Jesus is in 'outsider' territory again. The Samaritans were part Jews, but estranged from their 'half-cousins', Israel, at least from the days of the return from Exile. One of the problems that prevents us being received on Jesus' behalf today, received as little Christs, is that many of those we move among have been 'inoculated' against the Real Thing by past, part-experiences, half- experiences of Gospel that have left them thinking they're already Christian (so who needs to go any further?) For instance, we work among many who've received (or their children have) baptism as 'cheap grace' (Bonhoeffer) with no call for, or response to, the kind of commitment Jesus looks for in the second part of our passage. We can think of other examples. Our passage begins with those who are part-Jews, & moves on to those Jesus seems to see as wanting to be part-Christians. There's no way we can read this passage & not see the hard side of Jesus! Discipleship is not all beer & skittles. Those of us who would recruit people to Jesus via a lowest-common-denomination approach do well to heed what he says here.
The disciples' question about calling down fire from heaven is clearly a connection with 2KGS1 where maybe God's portrayed as a bit tough on the hapless soldiers who're zapped. Jesus knows the connection only too well. His disciples are looking not at a different God, but a different portrayal of God when they look Jesus in the face.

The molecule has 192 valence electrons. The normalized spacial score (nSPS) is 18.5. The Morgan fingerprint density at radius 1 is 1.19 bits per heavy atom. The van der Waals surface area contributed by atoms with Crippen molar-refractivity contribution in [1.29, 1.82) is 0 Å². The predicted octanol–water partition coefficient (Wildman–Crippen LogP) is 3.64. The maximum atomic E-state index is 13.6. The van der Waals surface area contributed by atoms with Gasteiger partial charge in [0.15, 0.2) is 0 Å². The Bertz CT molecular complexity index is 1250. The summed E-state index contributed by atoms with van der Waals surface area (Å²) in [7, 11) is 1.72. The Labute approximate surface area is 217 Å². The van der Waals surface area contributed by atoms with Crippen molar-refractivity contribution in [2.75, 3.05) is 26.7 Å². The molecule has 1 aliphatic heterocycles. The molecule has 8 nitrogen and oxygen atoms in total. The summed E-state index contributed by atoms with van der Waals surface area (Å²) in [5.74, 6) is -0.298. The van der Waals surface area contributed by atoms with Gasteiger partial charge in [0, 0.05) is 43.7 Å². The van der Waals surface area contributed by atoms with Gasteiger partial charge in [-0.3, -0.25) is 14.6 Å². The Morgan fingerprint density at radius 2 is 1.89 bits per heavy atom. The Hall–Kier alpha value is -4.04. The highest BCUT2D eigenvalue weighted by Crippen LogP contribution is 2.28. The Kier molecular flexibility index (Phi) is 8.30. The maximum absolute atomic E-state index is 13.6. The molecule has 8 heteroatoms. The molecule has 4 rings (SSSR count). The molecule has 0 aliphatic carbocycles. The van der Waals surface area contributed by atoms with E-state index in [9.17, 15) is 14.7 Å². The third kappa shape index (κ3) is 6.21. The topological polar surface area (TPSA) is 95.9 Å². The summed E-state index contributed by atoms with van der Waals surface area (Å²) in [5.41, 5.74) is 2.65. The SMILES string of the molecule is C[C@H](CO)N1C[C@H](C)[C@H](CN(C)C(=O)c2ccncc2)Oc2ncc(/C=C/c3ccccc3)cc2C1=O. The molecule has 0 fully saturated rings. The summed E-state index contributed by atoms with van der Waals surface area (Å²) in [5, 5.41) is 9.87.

There's nothing wrong with any of the things the three would-be followers want to do before following Jesus, except their timing. God's time is always Now! Not tomorrow. Nor the next day. A strong sense of God's absolute right over us comes through here. Absolute right, & absolute Now!
In this little triptych, the first & last of the three would-be disciples are, on the face of it, volunteers, whereas the second, again on the face of it, is 'fronted' by Jesus. A question I've pondered, & tried to act on, for some years now: Would the quality of leadership in our church communities be improved if we directly fronted more people (having discerned whom it is we should approach) to take leadership roles, rather than calling for volunteers? I'm talking about leadership, mind you, & my answer, from experience, to my own question is: 'Yes'. Of course volunteers have their part to play, but when it comes to leadership, the issues are different. In any case, the two volunteers & one pressed man of our triptych all fail Jesus test of immediacy. God is always the God of Now, never of Later! How do we fare when Jesus applies that same test to us?